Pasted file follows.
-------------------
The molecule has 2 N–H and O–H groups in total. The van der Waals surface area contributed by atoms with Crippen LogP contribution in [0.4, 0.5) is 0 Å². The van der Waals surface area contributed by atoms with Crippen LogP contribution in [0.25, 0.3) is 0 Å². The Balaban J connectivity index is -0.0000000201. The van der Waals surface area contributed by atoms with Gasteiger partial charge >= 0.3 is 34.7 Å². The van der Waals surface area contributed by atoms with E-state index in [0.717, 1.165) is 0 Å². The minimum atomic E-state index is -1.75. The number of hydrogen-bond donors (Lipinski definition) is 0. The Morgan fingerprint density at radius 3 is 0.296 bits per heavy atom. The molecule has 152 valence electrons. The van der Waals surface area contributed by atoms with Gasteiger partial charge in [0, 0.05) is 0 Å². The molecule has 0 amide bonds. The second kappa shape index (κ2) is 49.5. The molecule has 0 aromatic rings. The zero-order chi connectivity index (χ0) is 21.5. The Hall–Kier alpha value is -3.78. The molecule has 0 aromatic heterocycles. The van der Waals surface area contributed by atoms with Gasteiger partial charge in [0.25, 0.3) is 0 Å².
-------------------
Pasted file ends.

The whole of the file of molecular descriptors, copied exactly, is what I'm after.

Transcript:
The molecule has 2 N–H and O–H groups in total. The van der Waals surface area contributed by atoms with Crippen LogP contribution in [0.4, 0.5) is 0 Å². The van der Waals surface area contributed by atoms with Crippen LogP contribution in [0.25, 0.3) is 0 Å². The Balaban J connectivity index is -0.0000000201. The van der Waals surface area contributed by atoms with Gasteiger partial charge >= 0.3 is 34.7 Å². The van der Waals surface area contributed by atoms with E-state index in [0.717, 1.165) is 0 Å². The minimum atomic E-state index is -1.75. The number of hydrogen-bond donors (Lipinski definition) is 0. The Morgan fingerprint density at radius 3 is 0.296 bits per heavy atom. The molecule has 152 valence electrons. The van der Waals surface area contributed by atoms with Gasteiger partial charge in [0, 0.05) is 0 Å². The molecule has 0 amide bonds. The second kappa shape index (κ2) is 49.5. The molecule has 0 aromatic rings. The zero-order chi connectivity index (χ0) is 21.5. The Hall–Kier alpha value is -3.78. The molecule has 0 aromatic heterocycles. The van der Waals surface area contributed by atoms with Gasteiger partial charge in [0.25, 0.3) is 0 Å².